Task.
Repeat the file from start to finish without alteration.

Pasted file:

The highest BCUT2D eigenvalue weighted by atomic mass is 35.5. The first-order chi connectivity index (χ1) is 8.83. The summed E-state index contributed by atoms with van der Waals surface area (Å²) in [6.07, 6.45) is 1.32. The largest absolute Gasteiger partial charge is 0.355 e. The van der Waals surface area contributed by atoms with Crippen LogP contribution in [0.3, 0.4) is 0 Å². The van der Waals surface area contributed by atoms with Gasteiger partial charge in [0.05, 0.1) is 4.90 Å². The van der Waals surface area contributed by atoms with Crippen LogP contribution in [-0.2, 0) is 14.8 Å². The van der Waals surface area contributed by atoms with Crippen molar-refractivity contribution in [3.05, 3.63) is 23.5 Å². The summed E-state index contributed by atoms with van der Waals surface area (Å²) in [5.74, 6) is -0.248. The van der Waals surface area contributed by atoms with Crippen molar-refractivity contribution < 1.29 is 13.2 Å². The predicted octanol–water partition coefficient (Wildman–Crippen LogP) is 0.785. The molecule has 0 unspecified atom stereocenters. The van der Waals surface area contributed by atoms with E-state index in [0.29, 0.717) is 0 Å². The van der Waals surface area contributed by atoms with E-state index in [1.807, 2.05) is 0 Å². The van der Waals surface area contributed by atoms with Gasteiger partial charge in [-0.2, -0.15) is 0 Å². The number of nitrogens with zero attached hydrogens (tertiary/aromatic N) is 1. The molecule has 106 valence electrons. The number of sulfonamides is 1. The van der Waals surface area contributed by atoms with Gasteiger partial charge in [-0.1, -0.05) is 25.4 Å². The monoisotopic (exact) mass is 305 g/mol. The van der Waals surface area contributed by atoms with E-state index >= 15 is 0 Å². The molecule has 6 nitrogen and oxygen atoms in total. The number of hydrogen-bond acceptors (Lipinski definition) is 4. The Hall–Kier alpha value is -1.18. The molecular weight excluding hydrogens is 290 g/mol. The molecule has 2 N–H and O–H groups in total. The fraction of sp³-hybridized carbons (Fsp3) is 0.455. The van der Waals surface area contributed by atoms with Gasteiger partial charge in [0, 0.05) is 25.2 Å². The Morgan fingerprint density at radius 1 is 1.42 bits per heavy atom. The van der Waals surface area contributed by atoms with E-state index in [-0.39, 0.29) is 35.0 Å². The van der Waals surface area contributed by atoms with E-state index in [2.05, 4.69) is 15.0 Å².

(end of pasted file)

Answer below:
The highest BCUT2D eigenvalue weighted by atomic mass is 35.5. The first-order chi connectivity index (χ1) is 8.83. The summed E-state index contributed by atoms with van der Waals surface area (Å²) in [6.07, 6.45) is 1.32. The largest absolute Gasteiger partial charge is 0.355 e. The van der Waals surface area contributed by atoms with Crippen LogP contribution in [0.3, 0.4) is 0 Å². The van der Waals surface area contributed by atoms with Gasteiger partial charge in [0.05, 0.1) is 4.90 Å². The van der Waals surface area contributed by atoms with Crippen LogP contribution in [-0.2, 0) is 14.8 Å². The van der Waals surface area contributed by atoms with Crippen molar-refractivity contribution in [3.05, 3.63) is 23.5 Å². The summed E-state index contributed by atoms with van der Waals surface area (Å²) in [5.74, 6) is -0.248. The van der Waals surface area contributed by atoms with Crippen molar-refractivity contribution < 1.29 is 13.2 Å². The predicted octanol–water partition coefficient (Wildman–Crippen LogP) is 0.785. The molecule has 0 unspecified atom stereocenters. The van der Waals surface area contributed by atoms with E-state index in [0.29, 0.717) is 0 Å². The van der Waals surface area contributed by atoms with E-state index in [1.807, 2.05) is 0 Å². The van der Waals surface area contributed by atoms with Gasteiger partial charge in [-0.2, -0.15) is 0 Å². The number of nitrogens with zero attached hydrogens (tertiary/aromatic N) is 1. The molecule has 106 valence electrons. The number of sulfonamides is 1. The van der Waals surface area contributed by atoms with Gasteiger partial charge in [-0.1, -0.05) is 25.4 Å². The monoisotopic (exact) mass is 305 g/mol. The van der Waals surface area contributed by atoms with E-state index >= 15 is 0 Å². The molecule has 6 nitrogen and oxygen atoms in total. The number of hydrogen-bond acceptors (Lipinski definition) is 4. The Hall–Kier alpha value is -1.18. The molecular weight excluding hydrogens is 290 g/mol. The molecule has 2 N–H and O–H groups in total. The fraction of sp³-hybridized carbons (Fsp3) is 0.455. The van der Waals surface area contributed by atoms with Gasteiger partial charge in [0, 0.05) is 25.2 Å². The Morgan fingerprint density at radius 1 is 1.42 bits per heavy atom. The van der Waals surface area contributed by atoms with E-state index in [-0.39, 0.29) is 35.0 Å². The van der Waals surface area contributed by atoms with E-state index in [2.05, 4.69) is 15.0 Å².